How does the media coverage of terrorism make me feel?

Thu 15 June 2017


How does the media coverage of terrorism make me feel?


 by Chris Ishizuka
Psychotherapist and Social Worker


Watching the coverage of the acts of terrorism in London I couldnʼt help but feel horrified, worried, upset, anxious, and apprehensive about the world we live in. Does this sound familiar to you?

Research since the 90s has shown that people who consume media coverage of terrorist incidents can be dramatically impacted. Additionally, it has been shown that there appear to be strong links between the media sensationalisation of terror and psychological consequences for audiences.  Responses to being exposed to images of terrorism can include distress, shock, fear, avoiding public places, anger, and pain. People have also been shown to experience an increase in symptoms of major depression, post-traumatic stress disorder (PTSD), general stress, and feelings of anxiety or anger. Increased consumption has been shown to lead to higher rates of distress. A national survey of adults in the United States following the September 11 2001 terrorist attacks showed that those who watched the most television coverage in the days following suffered the most increased stress scores .

For those who already suffer from the effects of trauma, research has shown that the number of referrals to mental health services increases. Those who were close to somebody who was killed in a terrorist attack state that that media coverage was harmful to their ability to heal. All negative effects have been shown to be worse for children.

How can I remain calm?

Critical Awareness

Becoming aware of the affects the media has on your experience of terrorism in itself should help to lessen the psychological impacts. If we are able to stand back from our immediate reactions and observe ourselves consuming media coverage, we can begin to see how the media coverage itself makes us feel. We might be able to notice how the testimonies of witnesses to the incident or the reports of those who were killed or injured affect the way we feel. If we can observe journalists and broadcasters who work in the media in this way, we can begin to understand how they might be feel while they cover these incidents. Many networks will make time for ‘specialʼ news coverage that continues far outside of their normal broadcasting schedule. As people who work in the media endure longer and longer shifts bringing ‘rolling media coverageʼ of a terror incident it is small wonder that they become preoccupied and lose sight of life outside of the broadcast studio. As consumers of the news, we in turn are affected by the way media personnel feel about what they are reporting on.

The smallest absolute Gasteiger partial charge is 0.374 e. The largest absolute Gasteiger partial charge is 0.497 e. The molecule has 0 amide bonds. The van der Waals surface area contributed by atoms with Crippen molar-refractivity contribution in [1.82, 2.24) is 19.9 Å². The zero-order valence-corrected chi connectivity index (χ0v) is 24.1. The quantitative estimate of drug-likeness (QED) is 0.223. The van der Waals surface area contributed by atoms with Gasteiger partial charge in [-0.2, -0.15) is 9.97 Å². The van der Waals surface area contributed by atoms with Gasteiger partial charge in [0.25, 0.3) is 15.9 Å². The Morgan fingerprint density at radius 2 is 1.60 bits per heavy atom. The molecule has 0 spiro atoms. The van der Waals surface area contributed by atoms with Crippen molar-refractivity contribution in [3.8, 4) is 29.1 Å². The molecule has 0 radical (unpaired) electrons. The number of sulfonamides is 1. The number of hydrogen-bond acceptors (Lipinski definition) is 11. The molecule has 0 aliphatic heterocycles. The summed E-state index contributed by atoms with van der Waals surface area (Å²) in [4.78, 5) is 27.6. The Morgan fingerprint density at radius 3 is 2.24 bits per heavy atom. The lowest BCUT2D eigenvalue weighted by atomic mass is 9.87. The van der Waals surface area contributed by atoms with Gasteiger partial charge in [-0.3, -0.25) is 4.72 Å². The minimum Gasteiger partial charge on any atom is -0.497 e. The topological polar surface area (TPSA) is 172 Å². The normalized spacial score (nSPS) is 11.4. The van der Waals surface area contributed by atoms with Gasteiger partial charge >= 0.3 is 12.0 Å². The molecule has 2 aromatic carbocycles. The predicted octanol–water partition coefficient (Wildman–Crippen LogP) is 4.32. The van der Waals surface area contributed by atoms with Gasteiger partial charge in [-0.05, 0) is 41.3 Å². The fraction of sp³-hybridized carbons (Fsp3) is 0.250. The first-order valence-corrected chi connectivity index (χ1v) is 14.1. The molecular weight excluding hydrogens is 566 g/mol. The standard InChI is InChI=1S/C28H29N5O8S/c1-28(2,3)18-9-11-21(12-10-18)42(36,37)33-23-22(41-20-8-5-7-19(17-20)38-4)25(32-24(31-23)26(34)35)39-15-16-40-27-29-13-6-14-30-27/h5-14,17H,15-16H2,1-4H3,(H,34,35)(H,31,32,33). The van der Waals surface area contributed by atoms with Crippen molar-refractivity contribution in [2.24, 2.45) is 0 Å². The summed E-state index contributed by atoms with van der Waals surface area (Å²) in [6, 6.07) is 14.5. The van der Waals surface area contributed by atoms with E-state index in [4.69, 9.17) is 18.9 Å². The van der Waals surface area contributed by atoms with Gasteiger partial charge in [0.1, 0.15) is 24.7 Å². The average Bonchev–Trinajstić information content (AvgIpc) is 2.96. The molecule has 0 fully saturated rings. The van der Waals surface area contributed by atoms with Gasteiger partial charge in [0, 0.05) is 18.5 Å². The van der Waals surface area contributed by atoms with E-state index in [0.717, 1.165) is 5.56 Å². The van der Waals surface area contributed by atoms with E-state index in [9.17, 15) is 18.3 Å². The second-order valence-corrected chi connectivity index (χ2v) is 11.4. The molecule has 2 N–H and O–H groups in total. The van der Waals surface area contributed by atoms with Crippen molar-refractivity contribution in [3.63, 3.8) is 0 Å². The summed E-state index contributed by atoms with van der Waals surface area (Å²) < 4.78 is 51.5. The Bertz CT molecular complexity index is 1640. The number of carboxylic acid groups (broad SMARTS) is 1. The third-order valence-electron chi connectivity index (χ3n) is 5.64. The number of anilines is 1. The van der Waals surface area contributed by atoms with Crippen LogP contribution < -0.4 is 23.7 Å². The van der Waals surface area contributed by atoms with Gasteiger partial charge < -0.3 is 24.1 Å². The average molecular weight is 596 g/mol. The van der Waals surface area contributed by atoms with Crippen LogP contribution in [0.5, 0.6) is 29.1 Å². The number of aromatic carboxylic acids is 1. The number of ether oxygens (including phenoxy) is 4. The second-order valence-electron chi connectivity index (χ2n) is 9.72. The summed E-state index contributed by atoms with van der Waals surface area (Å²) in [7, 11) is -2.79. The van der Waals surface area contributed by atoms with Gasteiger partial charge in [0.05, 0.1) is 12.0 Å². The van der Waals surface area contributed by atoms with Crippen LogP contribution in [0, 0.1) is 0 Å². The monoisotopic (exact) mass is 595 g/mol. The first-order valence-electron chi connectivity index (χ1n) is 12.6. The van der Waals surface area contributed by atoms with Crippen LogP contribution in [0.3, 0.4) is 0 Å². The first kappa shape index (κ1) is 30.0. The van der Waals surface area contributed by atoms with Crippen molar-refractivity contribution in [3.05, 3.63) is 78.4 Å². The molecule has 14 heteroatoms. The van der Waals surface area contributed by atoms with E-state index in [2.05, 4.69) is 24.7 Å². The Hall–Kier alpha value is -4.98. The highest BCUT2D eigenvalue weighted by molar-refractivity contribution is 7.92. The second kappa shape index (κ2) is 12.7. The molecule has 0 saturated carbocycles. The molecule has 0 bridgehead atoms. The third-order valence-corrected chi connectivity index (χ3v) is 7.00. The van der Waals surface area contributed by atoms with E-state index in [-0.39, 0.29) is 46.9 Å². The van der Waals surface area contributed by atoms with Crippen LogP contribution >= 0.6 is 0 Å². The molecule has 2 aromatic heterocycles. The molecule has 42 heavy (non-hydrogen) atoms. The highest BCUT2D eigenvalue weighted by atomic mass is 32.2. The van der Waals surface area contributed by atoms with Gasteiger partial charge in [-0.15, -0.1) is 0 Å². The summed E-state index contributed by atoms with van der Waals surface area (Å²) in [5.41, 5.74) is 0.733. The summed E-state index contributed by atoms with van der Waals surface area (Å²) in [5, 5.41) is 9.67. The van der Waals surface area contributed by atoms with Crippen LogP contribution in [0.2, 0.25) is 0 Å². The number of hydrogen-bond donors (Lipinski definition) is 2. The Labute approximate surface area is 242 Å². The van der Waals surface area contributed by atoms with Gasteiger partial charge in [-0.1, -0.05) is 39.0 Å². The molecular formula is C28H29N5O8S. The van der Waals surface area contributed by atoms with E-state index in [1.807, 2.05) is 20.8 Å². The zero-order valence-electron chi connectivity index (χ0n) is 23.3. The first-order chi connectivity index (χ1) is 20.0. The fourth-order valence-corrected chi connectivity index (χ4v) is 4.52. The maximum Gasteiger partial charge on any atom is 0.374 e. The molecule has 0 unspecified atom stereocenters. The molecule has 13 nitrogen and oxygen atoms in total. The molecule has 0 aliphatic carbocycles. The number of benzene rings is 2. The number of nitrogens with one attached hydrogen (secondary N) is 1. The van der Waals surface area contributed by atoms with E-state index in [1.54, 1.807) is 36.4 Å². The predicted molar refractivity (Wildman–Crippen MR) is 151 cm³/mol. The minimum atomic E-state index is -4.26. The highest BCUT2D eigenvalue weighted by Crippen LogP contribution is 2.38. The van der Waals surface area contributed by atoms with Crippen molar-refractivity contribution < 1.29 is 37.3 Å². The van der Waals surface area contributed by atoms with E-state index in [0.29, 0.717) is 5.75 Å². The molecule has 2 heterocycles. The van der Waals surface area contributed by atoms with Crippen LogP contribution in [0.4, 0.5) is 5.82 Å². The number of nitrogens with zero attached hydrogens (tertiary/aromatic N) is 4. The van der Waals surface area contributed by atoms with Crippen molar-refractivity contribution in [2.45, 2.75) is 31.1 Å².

As the cartoon above suggests – turn the tv off, put your smartphone away, close your laptop, jump off your couch, and head outside!

How do I manage my Children’s thoughts and feelings?

Children have a limited understanding of the world and how dangerous or safe they should feel about it. Their limited cognitive development prevents them from being able to observe their own reactions to media portrayals of terror.

The Australian Psychological Society on their extensive page suggest that primary school-aged children will likely hear about terrorism from their peers, other adults, or through the media. The APS recommends parents check in with children about what they understand about the facts and gauge if they are affected by them. Parents are encouraged to reassure children of the safety of the world they live in and to feel comfortable in asking questions about terrorism if they come up. Parents of children younger than primary school-age are advised to limit exposure to media portrayals of terrorism or adult conversations they cannot understand.

Presumably aimed at parents of primary school-aged children and older, a British children’s bereavement charity called Winston’s Wish put out statements following both the Westminster attack and the recent London Bridge/Borough Market attacks.

Seek help

If you or someone close to you feels triggered by media portrayals of terror you can contact the usual channels of assistance such as your GP, mental health assistance lines, or your usual therapist.

Mental Health Access Line : 1800 011 511
Beyond Blue : 1300 22 4636
LifeLine: 13 11 14

Chris Ishizuka is a social worker and psychotherapist and has worked with people experiencing crisis and complex mental health problems.
Chris is available for appointments by contacting Therapeutic Axis on 02 9692 9788.

References :
Australian Psychological Society (2017) Guidelines for talking with children about terrorism terrorism/
Hamblen, J. (2017) The Effects of Media Coverage of Terrorist Attacks on Viewers traumatic-events.asp
McElroy, D. (2017) Best way to fight terror? Turn off your TV and get back to real life
Offman, P., Mastria, M., Steinberg, J. (1995) Mental health response to terrorism: The World Trade Center bombing. Journal of Mental Health Counseling, v17 n3 p312-20 Jul 1995
Shoshani, A. and Slone, M. (2008) The Drama of Media Coverage of Terrorism : Emotional and Attitudinal Impact on the Audience, Studies in Conflict & Terrorism, 31j7, 627-640,
DOI: 10.1080/10576100802144064
Stitt (2017) Terrorism media coverage playing into extremists’ hands, academic warns helping-terrorists-academic-warns/8381780
Winstonʼs Wish (2017) Responding to children affected by the media coverage of the incident in Westminster coverage-incident-westminster/